PORTLAND, Ore. (KOIN) — Oregon House Repubilcan Leader Christine Drazan, of Canby, released a statement Sunday addressing a video of Rep. Mike Nearman, R-Independence, opening a door, which allowed right-wing protesters to enter the State Capitol during an unlawful assembly in December.
In her statement, Drazan said she does not agree with the decision to close the Capitol to the public, but she said there’s an elevated risk for violence within the building.
“I have consistently stood for the right to protest peacefully while condemning intimidation, violence and destruction,” she said in her statement.
Drazan said Nearman’s actions are under investigation.
“If the investigation finds that actions taken were criminal, legislators are not above the law and will be held responsible,” she said.
On Thursday, Jan. 7, Oregon Speaker of the House Rep. Tina Kotek, D-Portland, said Nearman’s action to open the door while protesters stood outside was “a serious, serious breach of public trust.”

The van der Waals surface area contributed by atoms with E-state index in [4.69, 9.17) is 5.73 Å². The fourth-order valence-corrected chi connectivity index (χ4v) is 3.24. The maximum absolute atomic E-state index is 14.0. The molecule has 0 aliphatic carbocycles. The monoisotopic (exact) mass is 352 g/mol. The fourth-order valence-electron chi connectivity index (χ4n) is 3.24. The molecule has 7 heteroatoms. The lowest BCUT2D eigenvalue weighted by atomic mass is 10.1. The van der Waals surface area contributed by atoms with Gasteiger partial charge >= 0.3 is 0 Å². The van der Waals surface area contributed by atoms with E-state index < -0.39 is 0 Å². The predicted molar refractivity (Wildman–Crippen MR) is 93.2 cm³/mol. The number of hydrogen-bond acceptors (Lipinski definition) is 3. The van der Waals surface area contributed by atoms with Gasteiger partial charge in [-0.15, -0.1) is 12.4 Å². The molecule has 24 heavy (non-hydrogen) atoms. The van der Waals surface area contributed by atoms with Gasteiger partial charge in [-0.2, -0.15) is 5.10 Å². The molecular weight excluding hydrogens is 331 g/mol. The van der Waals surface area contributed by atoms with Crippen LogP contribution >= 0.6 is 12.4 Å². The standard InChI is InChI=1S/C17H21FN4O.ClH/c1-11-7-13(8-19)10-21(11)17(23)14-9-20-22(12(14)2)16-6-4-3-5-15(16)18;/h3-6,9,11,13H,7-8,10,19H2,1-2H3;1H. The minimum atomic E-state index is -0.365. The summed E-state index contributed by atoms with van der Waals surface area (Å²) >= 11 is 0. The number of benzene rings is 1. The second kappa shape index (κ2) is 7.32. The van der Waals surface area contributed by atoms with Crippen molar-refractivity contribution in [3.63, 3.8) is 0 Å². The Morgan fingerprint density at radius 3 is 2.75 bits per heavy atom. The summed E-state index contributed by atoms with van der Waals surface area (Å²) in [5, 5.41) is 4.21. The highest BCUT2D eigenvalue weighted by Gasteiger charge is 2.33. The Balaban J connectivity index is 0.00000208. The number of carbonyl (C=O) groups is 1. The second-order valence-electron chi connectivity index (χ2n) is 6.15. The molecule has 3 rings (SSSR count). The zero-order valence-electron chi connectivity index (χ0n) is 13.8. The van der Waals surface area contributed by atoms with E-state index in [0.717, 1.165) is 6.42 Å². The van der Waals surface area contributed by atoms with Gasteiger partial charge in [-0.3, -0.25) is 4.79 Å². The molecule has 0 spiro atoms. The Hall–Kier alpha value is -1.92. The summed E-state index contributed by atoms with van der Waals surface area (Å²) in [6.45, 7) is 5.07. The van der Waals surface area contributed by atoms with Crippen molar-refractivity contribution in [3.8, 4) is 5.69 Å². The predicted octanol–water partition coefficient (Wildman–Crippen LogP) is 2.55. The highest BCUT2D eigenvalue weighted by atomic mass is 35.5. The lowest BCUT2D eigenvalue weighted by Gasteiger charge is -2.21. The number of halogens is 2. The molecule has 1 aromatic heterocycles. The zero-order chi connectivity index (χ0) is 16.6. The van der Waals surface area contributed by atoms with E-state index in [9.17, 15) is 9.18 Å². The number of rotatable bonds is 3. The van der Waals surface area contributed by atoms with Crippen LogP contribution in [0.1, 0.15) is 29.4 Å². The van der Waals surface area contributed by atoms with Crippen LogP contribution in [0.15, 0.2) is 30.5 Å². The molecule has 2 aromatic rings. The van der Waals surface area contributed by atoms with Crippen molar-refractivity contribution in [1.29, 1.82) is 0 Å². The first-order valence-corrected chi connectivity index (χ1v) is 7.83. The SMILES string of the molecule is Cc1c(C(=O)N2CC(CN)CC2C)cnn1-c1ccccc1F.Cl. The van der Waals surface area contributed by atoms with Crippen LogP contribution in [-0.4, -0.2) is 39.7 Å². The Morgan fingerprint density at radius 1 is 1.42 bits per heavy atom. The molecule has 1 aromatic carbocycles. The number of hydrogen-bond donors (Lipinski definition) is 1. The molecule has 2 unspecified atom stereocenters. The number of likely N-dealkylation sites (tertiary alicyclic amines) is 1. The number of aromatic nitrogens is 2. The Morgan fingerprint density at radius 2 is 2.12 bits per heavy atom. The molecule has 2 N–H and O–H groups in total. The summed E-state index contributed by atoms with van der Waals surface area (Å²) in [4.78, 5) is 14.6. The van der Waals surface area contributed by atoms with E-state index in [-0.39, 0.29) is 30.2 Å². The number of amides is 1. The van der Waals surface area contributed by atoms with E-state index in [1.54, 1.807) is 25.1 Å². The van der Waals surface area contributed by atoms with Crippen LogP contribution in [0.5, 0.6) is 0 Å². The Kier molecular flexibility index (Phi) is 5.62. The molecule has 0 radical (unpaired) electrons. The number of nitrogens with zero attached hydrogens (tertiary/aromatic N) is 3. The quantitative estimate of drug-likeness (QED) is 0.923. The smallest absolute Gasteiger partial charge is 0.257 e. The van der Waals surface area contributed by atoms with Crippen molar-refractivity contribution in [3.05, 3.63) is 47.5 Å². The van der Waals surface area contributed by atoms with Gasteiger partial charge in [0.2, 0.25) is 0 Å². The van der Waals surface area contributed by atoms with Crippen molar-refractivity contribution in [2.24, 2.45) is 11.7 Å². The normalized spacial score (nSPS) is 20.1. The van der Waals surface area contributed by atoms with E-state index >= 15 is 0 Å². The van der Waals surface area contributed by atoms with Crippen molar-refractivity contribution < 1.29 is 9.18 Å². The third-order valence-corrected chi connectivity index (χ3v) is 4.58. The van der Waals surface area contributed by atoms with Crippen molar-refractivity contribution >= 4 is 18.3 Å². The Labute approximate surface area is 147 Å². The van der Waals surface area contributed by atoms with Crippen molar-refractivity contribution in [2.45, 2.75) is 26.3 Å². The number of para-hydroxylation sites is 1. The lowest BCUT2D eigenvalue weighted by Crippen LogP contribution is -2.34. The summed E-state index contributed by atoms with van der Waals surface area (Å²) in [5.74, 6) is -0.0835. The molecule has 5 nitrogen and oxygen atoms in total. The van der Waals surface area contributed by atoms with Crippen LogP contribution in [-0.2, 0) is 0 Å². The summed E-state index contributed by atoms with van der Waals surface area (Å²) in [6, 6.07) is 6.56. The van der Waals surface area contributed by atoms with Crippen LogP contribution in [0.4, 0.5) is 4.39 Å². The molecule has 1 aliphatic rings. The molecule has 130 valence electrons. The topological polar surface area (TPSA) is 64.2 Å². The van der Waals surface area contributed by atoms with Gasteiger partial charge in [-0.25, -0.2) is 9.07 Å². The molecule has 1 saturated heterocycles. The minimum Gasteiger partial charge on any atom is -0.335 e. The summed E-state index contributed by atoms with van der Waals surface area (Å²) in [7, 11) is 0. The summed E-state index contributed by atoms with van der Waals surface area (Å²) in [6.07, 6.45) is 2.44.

Nearman is accused of letting in the protesters — some of whom were armed — while the building was closed to the public and a special session to address the ongoing pandemic was underway on Dec. 21, 2020. The protesters were angry about Gov. Kate Brown’s shutdown of businesses because of the COVID-19 pandemic.
Kotek said she and others are looking at possible penalties for Nearman that could include expulsion.
Officials with the Oregon State Police confirmed they have building surveillance video they’re reviewing.
The State Capitol will remain closed to the public when the regular session starts later in January. Public hearings will be held virtually.
Drazan said she affirms the right of the public to fully engage in the work of the legislature, but she’s committed to protecting public safety and holding those who undermine public safety accountable.